Troop assembly
Troops assemble in People's Square, Urumqi, July 8, 2009.
Photo: AP / Ng Han Guan
Did the police disperse the marchers with firearms, and were Uyghurs killed before the gangs began their rampage later in the evening? Or were the marchers merely beaten with clubs to prevent them reaching the square, and they initially responded by destroying property? Did the Han (remember, 75% of the city population) vigilante groups appear that night to retaliate, or did they only appear, as reported, the next day? Were the students who marched carrying China's national flag really the same people who beat and stabbed Han Chinese a few hours later? Will any of these questions ever be answered?

One thing we do know about the spark for all this, is that it originated thousands of miles away. The students were marching to demand justice for some of their compatriots who had been lynched by a Han mob in Guangdong, a major industrial province in southern China. Those riots had been sparked by rumours initiated by a disgruntled Han factory employee, which claimed that Uyghur boys had raped some Han girls. At least one of the Uyghurs killed by the mob was reportedly a girl. After the riot and lynchings, it was found that the rape rumour had been false.

Rumours can be deadly, and perhaps the Chinese authorities are learning this. If China actually had a vibrant free press, the chances that one hateful person could start a baseless rumour and have it widely believed (with such deadly consequences) might be close to nil. The starting requirement is an unfettered press with journalists willing and able to investigate anything. Then it will still take time for various media outlets to establish themselves as trustworthy, or not. Until such time as citizens can trust the press, they will fall for rumours.

Of course the Guangdong riot was not covered by the Chinese media in any detail, since the authorities believe that hushing up uncomfortable events is the best course. This is a nutritious environment for growing bigger and better rumours. Authorities claim that only two Uyghurs were killed by the lynch mob, but with no trustworthy journalism to dig up the story, Uyghurs were also inclined to believe rumours. Following the Urumqi riots, I came across at least three separate accounts by Uyghurs claiming that the Guangdong mob had killed over 600 of their people, and that the bodies had been chopped up and dumped into garbage bins. That's some fine rumour fuel for what would follow.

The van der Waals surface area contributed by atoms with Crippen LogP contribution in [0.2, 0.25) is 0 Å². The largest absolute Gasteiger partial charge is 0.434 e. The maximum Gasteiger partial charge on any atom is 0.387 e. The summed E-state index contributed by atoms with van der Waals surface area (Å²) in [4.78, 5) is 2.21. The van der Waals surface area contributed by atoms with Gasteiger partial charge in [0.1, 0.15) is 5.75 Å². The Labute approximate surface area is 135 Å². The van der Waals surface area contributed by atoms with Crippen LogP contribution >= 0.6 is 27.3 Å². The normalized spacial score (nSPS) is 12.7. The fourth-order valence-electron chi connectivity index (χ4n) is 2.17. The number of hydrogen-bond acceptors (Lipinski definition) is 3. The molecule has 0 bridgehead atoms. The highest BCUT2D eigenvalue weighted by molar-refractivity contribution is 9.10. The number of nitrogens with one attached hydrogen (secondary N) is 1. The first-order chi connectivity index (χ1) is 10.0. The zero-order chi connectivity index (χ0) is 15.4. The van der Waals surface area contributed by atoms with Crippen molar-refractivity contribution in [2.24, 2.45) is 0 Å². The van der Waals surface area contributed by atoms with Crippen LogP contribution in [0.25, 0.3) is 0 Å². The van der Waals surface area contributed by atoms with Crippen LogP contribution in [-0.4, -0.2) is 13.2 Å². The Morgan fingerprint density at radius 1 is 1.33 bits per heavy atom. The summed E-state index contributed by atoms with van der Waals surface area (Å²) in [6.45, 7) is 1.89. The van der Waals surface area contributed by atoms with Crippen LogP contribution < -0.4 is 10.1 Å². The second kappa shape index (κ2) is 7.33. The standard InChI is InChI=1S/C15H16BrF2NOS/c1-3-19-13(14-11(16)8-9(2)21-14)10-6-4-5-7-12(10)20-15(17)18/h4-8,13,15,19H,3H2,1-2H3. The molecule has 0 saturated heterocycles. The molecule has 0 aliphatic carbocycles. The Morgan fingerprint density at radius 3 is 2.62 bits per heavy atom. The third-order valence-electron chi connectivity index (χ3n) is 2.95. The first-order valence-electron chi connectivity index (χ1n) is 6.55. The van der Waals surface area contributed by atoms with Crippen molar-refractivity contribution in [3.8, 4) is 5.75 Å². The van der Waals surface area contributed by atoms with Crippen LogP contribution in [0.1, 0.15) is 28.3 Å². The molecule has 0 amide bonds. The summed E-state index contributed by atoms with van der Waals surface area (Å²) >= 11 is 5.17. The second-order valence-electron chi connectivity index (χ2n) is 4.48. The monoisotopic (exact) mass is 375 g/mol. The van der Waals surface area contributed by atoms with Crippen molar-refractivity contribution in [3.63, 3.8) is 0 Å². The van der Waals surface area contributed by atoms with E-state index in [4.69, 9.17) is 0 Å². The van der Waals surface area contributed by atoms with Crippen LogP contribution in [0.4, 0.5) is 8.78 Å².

The Chinese government must learn that an independent and trustworthy press is the only thing which can remedy this situation. But government officials continue to believe that they must control absolutely everything, especially information. This ridiculous attitude will cause many more deaths until the CCP learns their lesson.

The clearest accounts of the Guangdong incident come from a secretly-conducted interview with some of the hundreds of Uyghur factory workers now held under the protection of Chinese police. They are not allowed to leave the place where they are held, much less go home. One of the workers had a hidden cell phone, though they are not permitted to communicate to the outside. Radio Free Asia's Uyghur service was able to establish contact and spoke with three of them. Why aren't Chinese citizens permitted to know what happened that night, from the victims' perspective?

But even the deadly rumour from Guangdong can't be blamed for everything that happened in Urumqi. A "Strike Hard" campaign (Tibetans know all about those) was launched in Xinjiang in April. Many have been arrested over the past few months for taking part in "illegal religious activities" and regional Party leaders have been flying into their familiar Cultural Revolution-style tirades well before the Sunday night riot.

For whatever reason, the Chinese are not precisely following their Tibet pattern in responding to this incident. The day after the initial riot, foreign journalists were welcomed to travel to Urumqi and were afforded the only open internet connections in the city (at their hotel). But the authorities were unable to completely dispense with their impulse to control the message, and they set up guided "tours" for the press — apparently believing they had things well in hand. Suddenly, out of the lanes and alleys of an impoverished Uyghur neighbourhood, dozens of women and children appeared and wailed over the disappearance of their husbands, fathers and sons. Yet another staged media event (Labrang, Jokhang...) had gone awry.

Tursun Gul
Tursun Gul walks with her crutch toward the might of the Chinese state, July 7, 2009.
Photo: agencies
The women and children displayed the identity cards of their menfolk who had been swept up by the security forces during the night — the figure of 1,434 arrested has not been updated for days now. One woman, who was present with a small child, hobbled alone on her crutch toward the ranks of soldiers and armoured vehicles, shaking her finger at them and demanding the return of her husband. In an incredible scene the lone handicapped woman advanced, and the mass of assembled troops and their high-tech machines began to retreat. The image has already achieved an iconic status similar to "Tank-man" at TAM Square.